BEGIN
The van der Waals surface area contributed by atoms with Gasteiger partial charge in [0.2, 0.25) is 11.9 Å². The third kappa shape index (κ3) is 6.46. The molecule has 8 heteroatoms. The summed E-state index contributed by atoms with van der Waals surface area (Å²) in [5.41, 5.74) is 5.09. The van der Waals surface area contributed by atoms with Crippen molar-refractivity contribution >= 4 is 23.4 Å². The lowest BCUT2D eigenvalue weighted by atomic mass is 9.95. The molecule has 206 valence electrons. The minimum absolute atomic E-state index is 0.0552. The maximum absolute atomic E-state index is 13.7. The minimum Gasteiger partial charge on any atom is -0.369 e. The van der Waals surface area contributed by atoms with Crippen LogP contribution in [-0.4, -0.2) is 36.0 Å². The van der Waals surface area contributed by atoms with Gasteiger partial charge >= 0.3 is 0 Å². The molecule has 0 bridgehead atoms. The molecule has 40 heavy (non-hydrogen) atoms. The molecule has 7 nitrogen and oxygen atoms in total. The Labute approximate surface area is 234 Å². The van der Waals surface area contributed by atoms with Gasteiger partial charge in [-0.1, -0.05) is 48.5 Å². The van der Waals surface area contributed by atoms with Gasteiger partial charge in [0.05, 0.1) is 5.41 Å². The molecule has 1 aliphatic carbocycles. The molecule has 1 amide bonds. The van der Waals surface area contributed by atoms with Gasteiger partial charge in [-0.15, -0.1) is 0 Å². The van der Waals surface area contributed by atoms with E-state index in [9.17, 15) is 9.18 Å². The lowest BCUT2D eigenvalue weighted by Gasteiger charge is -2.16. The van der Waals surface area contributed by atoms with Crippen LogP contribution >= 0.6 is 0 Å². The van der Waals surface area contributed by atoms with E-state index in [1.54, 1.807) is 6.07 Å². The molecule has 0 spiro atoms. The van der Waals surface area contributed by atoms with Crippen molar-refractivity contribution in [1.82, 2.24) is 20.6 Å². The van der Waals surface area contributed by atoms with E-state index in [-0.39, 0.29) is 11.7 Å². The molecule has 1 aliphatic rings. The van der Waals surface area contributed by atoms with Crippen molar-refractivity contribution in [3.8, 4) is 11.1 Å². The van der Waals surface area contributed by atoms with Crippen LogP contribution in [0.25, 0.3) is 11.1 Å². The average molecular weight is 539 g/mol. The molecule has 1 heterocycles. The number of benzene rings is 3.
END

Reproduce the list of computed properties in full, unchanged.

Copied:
The van der Waals surface area contributed by atoms with Gasteiger partial charge in [0.2, 0.25) is 11.9 Å². The third kappa shape index (κ3) is 6.46. The molecule has 8 heteroatoms. The summed E-state index contributed by atoms with van der Waals surface area (Å²) in [5.41, 5.74) is 5.09. The van der Waals surface area contributed by atoms with Crippen molar-refractivity contribution >= 4 is 23.4 Å². The lowest BCUT2D eigenvalue weighted by atomic mass is 9.95. The molecule has 206 valence electrons. The minimum absolute atomic E-state index is 0.0552. The maximum absolute atomic E-state index is 13.7. The minimum Gasteiger partial charge on any atom is -0.369 e. The van der Waals surface area contributed by atoms with Crippen LogP contribution in [-0.4, -0.2) is 36.0 Å². The van der Waals surface area contributed by atoms with Gasteiger partial charge >= 0.3 is 0 Å². The molecule has 0 bridgehead atoms. The molecule has 40 heavy (non-hydrogen) atoms. The molecule has 7 nitrogen and oxygen atoms in total. The Labute approximate surface area is 234 Å². The van der Waals surface area contributed by atoms with Gasteiger partial charge in [-0.1, -0.05) is 48.5 Å². The van der Waals surface area contributed by atoms with Gasteiger partial charge in [0.05, 0.1) is 5.41 Å². The molecule has 1 aliphatic carbocycles. The molecule has 1 amide bonds. The van der Waals surface area contributed by atoms with Gasteiger partial charge in [-0.15, -0.1) is 0 Å². The van der Waals surface area contributed by atoms with E-state index in [9.17, 15) is 9.18 Å². The lowest BCUT2D eigenvalue weighted by Gasteiger charge is -2.16. The van der Waals surface area contributed by atoms with Crippen LogP contribution >= 0.6 is 0 Å². The van der Waals surface area contributed by atoms with E-state index in [1.54, 1.807) is 6.07 Å². The molecule has 0 spiro atoms. The van der Waals surface area contributed by atoms with Crippen molar-refractivity contribution in [1.82, 2.24) is 20.6 Å². The van der Waals surface area contributed by atoms with E-state index in [-0.39, 0.29) is 11.7 Å². The molecule has 1 aliphatic rings. The van der Waals surface area contributed by atoms with Crippen molar-refractivity contribution in [3.8, 4) is 11.1 Å². The van der Waals surface area contributed by atoms with Crippen LogP contribution in [0.25, 0.3) is 11.1 Å². The average molecular weight is 539 g/mol. The molecule has 1 heterocycles. The number of benzene rings is 3.